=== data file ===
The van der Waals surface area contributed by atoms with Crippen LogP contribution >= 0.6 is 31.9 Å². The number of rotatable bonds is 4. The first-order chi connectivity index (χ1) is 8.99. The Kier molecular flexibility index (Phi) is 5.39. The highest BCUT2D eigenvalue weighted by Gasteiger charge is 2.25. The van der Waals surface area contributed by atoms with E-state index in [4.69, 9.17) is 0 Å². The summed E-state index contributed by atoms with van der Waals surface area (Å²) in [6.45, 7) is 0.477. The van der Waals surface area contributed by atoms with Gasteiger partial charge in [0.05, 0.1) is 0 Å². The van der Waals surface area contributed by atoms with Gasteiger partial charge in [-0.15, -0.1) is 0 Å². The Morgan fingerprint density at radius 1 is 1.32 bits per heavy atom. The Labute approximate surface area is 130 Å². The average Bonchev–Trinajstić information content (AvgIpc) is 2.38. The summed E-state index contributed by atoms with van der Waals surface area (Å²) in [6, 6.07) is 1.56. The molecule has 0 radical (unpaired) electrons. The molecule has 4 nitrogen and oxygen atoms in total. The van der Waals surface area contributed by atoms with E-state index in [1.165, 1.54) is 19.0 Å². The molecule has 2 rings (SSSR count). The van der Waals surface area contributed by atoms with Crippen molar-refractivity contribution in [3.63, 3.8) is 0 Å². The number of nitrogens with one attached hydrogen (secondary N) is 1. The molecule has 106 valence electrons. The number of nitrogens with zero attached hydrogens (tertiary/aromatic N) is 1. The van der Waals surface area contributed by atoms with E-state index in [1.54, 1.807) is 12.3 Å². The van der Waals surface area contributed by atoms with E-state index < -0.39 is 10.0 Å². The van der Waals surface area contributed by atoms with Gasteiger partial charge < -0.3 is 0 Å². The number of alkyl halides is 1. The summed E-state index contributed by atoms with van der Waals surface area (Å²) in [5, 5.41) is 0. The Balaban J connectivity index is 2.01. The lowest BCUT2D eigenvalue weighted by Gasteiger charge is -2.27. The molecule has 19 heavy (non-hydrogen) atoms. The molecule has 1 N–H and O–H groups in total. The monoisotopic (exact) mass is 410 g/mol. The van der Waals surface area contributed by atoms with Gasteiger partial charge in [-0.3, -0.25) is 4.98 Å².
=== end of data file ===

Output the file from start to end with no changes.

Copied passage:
The van der Waals surface area contributed by atoms with Crippen LogP contribution >= 0.6 is 31.9 Å². The number of rotatable bonds is 4. The first-order chi connectivity index (χ1) is 8.99. The Kier molecular flexibility index (Phi) is 5.39. The highest BCUT2D eigenvalue weighted by Gasteiger charge is 2.25. The van der Waals surface area contributed by atoms with E-state index in [4.69, 9.17) is 0 Å². The summed E-state index contributed by atoms with van der Waals surface area (Å²) in [6.45, 7) is 0.477. The van der Waals surface area contributed by atoms with Gasteiger partial charge in [0.05, 0.1) is 0 Å². The van der Waals surface area contributed by atoms with Gasteiger partial charge in [-0.15, -0.1) is 0 Å². The Morgan fingerprint density at radius 1 is 1.32 bits per heavy atom. The Labute approximate surface area is 130 Å². The average Bonchev–Trinajstić information content (AvgIpc) is 2.38. The summed E-state index contributed by atoms with van der Waals surface area (Å²) in [6, 6.07) is 1.56. The molecule has 0 radical (unpaired) electrons. The molecule has 4 nitrogen and oxygen atoms in total. The van der Waals surface area contributed by atoms with E-state index in [1.165, 1.54) is 19.0 Å². The molecule has 2 rings (SSSR count). The van der Waals surface area contributed by atoms with Crippen molar-refractivity contribution in [3.63, 3.8) is 0 Å². The number of nitrogens with one attached hydrogen (secondary N) is 1. The molecule has 106 valence electrons. The number of nitrogens with zero attached hydrogens (tertiary/aromatic N) is 1. The van der Waals surface area contributed by atoms with E-state index in [1.54, 1.807) is 12.3 Å². The van der Waals surface area contributed by atoms with E-state index < -0.39 is 10.0 Å². The van der Waals surface area contributed by atoms with Gasteiger partial charge < -0.3 is 0 Å². The number of alkyl halides is 1. The summed E-state index contributed by atoms with van der Waals surface area (Å²) in [5, 5.41) is 0. The Balaban J connectivity index is 2.01. The lowest BCUT2D eigenvalue weighted by Gasteiger charge is -2.27. The molecule has 19 heavy (non-hydrogen) atoms. The molecule has 1 N–H and O–H groups in total. The monoisotopic (exact) mass is 410 g/mol. The van der Waals surface area contributed by atoms with Gasteiger partial charge in [-0.3, -0.25) is 4.98 Å².